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Nobody knows why stocks are tanking

So far, so typical. This is the classic kind of good-news-is-bad-news story that you see all the time — or at least you used to. And that's the second point. Ever since the 2008 crisis, investors have grown accustomed to a world where inflation has stayed low, interest rates have, too, and nothing has been able to change that. They haven't had to concern themselves with things like higher wages leading to higher inflation, and so, after a while, they didn't. As the Wall Street Journal's James Mackintosh points out, bets that increase would either be far above or far below the Fed's 2 percent target hit an eight-year low last December.
Nobody knows why stocks are tanking

But maybe the best way to tell how complacent people had gotten was how many of them were willing to buy securities that were only worth anything as long as nothing wrong happened. In other words, they were betting that stock market volatility would remain at historic lows. Now, that might not sound that crazy, but consider this: Even the banks that were selling these investments, the Wall Street Journal's Charles Forelle notes, were warning people that they'd “likely lose all or a substantial portion” of their money over the “long-term.” And yet plenty of people wanted them. They thought upside risks were a thing of the past and downside risks were something the Fed would take care of.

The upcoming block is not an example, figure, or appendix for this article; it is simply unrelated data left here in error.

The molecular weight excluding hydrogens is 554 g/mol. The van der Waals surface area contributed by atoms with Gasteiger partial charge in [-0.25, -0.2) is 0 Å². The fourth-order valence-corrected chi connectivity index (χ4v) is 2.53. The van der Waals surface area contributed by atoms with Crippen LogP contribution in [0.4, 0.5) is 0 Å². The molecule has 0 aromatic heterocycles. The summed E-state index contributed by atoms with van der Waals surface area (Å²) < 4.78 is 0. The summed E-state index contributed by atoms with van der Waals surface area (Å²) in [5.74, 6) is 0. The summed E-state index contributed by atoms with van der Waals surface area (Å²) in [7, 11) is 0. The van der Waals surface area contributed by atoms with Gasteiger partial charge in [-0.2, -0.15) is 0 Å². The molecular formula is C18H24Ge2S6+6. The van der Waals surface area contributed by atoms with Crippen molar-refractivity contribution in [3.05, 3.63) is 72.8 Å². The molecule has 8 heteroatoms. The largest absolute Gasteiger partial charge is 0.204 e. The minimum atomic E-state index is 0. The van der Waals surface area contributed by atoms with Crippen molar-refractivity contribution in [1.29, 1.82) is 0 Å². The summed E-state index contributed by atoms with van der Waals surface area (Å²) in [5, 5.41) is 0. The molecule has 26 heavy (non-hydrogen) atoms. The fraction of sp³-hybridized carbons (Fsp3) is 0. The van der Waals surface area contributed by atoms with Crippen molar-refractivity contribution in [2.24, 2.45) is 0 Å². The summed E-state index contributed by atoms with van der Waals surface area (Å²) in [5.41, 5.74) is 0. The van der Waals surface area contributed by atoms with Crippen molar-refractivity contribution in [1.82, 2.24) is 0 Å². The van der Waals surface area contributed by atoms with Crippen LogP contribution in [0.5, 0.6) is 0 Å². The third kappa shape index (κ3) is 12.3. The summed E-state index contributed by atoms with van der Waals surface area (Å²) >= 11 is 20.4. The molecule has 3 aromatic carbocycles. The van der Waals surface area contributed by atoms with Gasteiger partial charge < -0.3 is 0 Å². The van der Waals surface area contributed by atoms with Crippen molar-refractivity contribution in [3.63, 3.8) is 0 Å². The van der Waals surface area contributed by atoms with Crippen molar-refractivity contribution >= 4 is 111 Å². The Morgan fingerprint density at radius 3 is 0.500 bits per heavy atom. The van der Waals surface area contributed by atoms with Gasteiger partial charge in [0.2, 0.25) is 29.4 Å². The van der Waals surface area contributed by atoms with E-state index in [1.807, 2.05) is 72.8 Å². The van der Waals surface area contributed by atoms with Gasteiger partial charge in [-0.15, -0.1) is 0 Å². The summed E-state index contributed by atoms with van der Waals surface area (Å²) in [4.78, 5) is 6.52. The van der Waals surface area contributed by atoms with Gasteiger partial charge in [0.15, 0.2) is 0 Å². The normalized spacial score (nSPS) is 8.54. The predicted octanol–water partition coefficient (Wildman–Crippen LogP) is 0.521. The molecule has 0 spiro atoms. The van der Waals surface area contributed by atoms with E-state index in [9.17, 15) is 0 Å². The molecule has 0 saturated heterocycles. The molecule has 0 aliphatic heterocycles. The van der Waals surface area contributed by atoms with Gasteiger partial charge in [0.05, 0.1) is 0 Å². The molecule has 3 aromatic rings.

Oops.
The fact that markets were so unprepared for an inflation scare helps explain why they're freaking out about it so much now — but only helps. The truth is that we don't know why stocks are selling off so much. Sure, they started dropping last Friday because interest rates were rising — that was the fear of higher wages — but since then they've continued to do so even as interest rates have, too. It's not just that there's no coherent story there. It's that there's none at all. It's reduced people to saying that maybe this is about automated traders selling in response to all this volatility, or valuations just coming back down to earth after they got ahead of themselves at the start of the year. And maybe it is! But these are just sophisticated ways of saying you don't know. Which is part of this? People seem to be panicking because they don't understand why they're panicking.
Now, at some point, prices will have fallen enough for people to realize that the economy is still doing well, businesses are still hiring, and consumers are still spending. Good news will eventually be good news again.

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